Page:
Q: How did you become involved with AVENGER?
A: I had been in England for a month or so and Poland before that, so I've been away a long time. I had just arrived back in New York, and I was told there's a job for me. So I read the script - I always read the script because I wouldn't want to do a turkey - and liked it. Plus the chance to go to South Africa was wonderful.
Q: What is your opinion of the role of Devereaux?
A: It's always interesting to play a villain, because the villain allows you a great many more colors than playing the good guy. When you play the good guy, you have to always be good. I personally happen to believe that the Central Intelligence Agency is villainous, and this movie gave me the opportunity to portray what I believe some of the psychology and the thinking is that goes on behind certain decisions. I think it's really important to always try to inform. Of course, it also has to be entertaining. You have the opportunity in any piece of entertainment to, in some degree, inform people about the way we are in this world and what we might do to change it. I try to present a real person that an audience member can look at and say, "That's why he does what he does."
Q: Talk a little more about your character's relationship with Dexter.
A: I have no relationship with him. He is what is called a rogue element. He is in the way. If his objective is to take out my asset, he can have my asset with my blessing as soon as I've pulled my sting. If he gets in the way before my sting is operated, I will take him out.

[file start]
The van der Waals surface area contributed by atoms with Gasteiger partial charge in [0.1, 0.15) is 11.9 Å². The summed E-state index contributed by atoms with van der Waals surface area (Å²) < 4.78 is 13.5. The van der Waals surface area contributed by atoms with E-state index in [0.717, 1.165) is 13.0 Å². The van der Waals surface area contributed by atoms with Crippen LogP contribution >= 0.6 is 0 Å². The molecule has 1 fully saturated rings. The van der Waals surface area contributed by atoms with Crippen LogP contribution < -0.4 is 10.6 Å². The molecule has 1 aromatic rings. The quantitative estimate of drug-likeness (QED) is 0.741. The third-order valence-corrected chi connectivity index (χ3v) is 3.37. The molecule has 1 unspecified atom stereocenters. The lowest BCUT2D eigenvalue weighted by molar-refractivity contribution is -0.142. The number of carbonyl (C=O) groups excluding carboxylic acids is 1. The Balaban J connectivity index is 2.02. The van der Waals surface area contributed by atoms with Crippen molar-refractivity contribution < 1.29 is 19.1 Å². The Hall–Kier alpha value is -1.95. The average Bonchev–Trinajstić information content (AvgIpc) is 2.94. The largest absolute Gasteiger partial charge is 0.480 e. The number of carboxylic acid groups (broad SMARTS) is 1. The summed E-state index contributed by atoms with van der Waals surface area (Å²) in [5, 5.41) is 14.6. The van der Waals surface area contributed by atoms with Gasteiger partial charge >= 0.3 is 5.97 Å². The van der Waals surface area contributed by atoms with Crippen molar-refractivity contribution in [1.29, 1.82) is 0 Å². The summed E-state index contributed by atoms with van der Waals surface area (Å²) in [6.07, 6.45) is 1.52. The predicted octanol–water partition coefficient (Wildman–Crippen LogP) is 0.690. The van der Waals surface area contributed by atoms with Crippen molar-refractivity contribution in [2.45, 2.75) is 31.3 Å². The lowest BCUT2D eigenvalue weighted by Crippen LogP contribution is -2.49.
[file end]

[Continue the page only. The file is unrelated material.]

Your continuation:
Q: What has been the most rewarding aspect of working on AVENGER?
A: One of the actors on AVENGER is David Hayman. I had met him once before in England. He runs an organization that raises money in Scotland and England for children in Africa who are victims of AIDS. He wants to establish a foundation called the Avenger Foundation that will raise money both among this crew and this company that will give back to the people of South Africa. I know the cast and crew of The Constant Gardener did the same thing.
Q: What makes a thriller good?
A: Being able to hold the audience "on the dangle," as they say in this film. Keeping the tension rubber-band tight. Misdirection. Not knowing what comes next. Never letting the audience get ahead of you. If the audience thinks that the hero is basically going to triumph regardless of what happens, then the thriller part tends to go in the toilet.
Q: How do you define drama?
A: I don't know how to define it, but I know what it is when I see it. I suppose that it means there's something at stake. People are struggling to find a solution and an answer, and they go through a transformation as part of their journey. In the end, they come out better informed about who they are and what needs to be done.
The biggest theater in Greece was right next to what was then Johns Hopkins of Greece, so that when you went to the hospital in Greece, after you were cured, you then went to the theater to be purged of the feelings that created the sickness. The authorities in Greece used the theater as sort of a safety valve to blow off the emotions and pent up passions of people frustrated with the politics. People could go to the theater and experience vicariously large thematic issues within the drama, which purged them of those feelings that would otherwise have caused them maybe to revolt against the state. Whether that's the purpose of what we do remains to be seen.